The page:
I'm quite happy to be 'stuck' behind a tractor obeying the speed limit (15 or 25MPH, depending on the class) rather than seeing them razzing along at 40, barely in control. in fact, I'd quite like a classic tractor to play with.

Ming the Merciless

There is no mercy
Inside my skull
The tractor drivers around here are pretty good. Mind I did get stuck behind one that had been ploughing a field. It was like dodging land mines as the clods of earth fell off the plough attachment as the tractor bounced its way back to the farm.


I used to drive tractors and trailers from field to barn. The articulated trailers were a beast to handle. Reversing our non artic flatbed full of bales required the coordinated action of 3 children. My 12yr old sister would operate the tractor. I (14)would provide info on direction from the rear and my 16 yr old brother would convert direction to steering instruction.
We did things that would make any elfnsafety inspector drop his clip board in horror but we were well aware of the dangers.


Über Member
Most of the tractor drivers here are pretty good much better at passing on narrow lanes than the village school run traffic who don’t appear to have any idea how wide their vehicle is or how wide the road is🙁


Macho Business Donkey Wrestler
This always reminds me of that clip that went viral on Soccer AM where the young northern (Lincolnshire?) lad is behind his dad's tractor.

"I'm behind me dad, comin' back wi' empty trailers... He's goin' slow, and I don't wunt to. Not one bit! Shall I do 'im? I do fancy it.... "
And after overtaking (admittedly pretty safely, on a very long and deserted straight....)
"I better get back to the farm and er... hide. Did you see his face!? He did not look 'appy! He is gonna take my pants down!"

He's probably dead now bless him.

Edit: Found it, be warned that a few of the words are not safe for work or for children:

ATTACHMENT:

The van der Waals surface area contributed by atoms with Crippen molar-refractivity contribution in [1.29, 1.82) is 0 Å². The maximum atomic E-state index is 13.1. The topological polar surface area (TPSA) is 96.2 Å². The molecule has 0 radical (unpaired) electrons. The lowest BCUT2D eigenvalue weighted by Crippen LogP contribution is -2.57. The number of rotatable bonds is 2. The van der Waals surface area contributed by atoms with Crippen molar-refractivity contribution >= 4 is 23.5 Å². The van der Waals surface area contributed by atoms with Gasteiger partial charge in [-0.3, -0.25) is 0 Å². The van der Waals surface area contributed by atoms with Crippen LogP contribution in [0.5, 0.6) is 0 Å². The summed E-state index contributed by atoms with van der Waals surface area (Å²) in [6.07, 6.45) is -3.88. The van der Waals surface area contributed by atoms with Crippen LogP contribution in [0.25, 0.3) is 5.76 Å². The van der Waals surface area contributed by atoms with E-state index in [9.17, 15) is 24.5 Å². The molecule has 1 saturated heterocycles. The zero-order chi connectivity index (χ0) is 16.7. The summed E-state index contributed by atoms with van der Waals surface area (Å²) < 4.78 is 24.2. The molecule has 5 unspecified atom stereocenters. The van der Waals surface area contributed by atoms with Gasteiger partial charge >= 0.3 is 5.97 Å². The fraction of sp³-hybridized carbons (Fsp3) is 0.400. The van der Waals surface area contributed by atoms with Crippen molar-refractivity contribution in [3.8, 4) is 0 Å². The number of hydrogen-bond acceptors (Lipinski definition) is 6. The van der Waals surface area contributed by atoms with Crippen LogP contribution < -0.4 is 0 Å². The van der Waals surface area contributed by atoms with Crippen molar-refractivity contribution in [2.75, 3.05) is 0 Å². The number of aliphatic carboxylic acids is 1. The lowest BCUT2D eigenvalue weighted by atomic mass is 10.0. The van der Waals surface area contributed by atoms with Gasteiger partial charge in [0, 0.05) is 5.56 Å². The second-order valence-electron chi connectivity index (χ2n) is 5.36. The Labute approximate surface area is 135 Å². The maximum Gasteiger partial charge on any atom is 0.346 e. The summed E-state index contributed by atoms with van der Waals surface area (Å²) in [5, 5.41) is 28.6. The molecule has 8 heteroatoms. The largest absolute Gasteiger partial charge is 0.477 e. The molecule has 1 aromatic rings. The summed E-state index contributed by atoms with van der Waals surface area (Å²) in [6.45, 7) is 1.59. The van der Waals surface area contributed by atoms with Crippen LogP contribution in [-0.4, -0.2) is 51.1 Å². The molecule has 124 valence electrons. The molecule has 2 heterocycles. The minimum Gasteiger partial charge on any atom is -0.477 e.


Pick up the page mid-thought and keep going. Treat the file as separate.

Last edited:


On one farm I worked during the summer holiday, a teenage farm girl who knew her way around a tractor met an oncoming jaguar ( car not cat). She pulled over on the narrow lane but Jag Man insisted that he pull over and the tractor and low flatbed trailer pass. The horizontal gouge in jag was a joy to behold.


Legendary Member
On one farm I worked during the summer holiday, a teenage farm girl who knew her way around a tractor met an oncoming jaguar ( car not cat). She pulled over on the narrow lane but Jag Man insisted that he pull over and the tractor and low flatbed trailer pass. The horizontal gouge in jag was a joy to behold.
Very clever of the Jaguar driver, in doing what he did, he passed all the responsibility and danger onto the other party. He was static, other party assumes the risk.

I don't mind tractors, just pull out the way and let them get on, its a win win for both sides.

My tractor story....17 yo, driving a Landrover on the A1, circa 1976, its dark, quiet and wet and i'm doing maybe 60mph, I glanced across at my colleague, he'd fallen asleep, i looked back at the road....TRACTOR TYRE :ohmy: right in front of me.
A huge BOOM, Landrover reared up, i felt it was at 45 degrees, a bump bump as i passed over the central reservation then BANG....and nothing.

We sat sideways in a ditch aside the opposite carriageway, doors wouldnt open, we clambered out the back and made sure the tractor driver was ok, then walked to a nearby Little Chef to phone for help.

Farmers turned up and repaired the rear lights (i assume they wernt working, contributary to me not seeing it in the first place). I protested to the guys, then the Police that attended...not interested..Meh, i'm a 17 yo, easy pickings and ive driven into the back of another vehicle.
My fault partly undoubtedly...but i did come off worse that i should have.
Landrover was an utter write off. In a car i suspect we'd have not survived. Tractor was maybe undamaged, i'd hit his massive tyre. He'd parked on the verge as he closed an adjacent gate but left one wheel slightly on the road...hence me hitting it.


Senior Member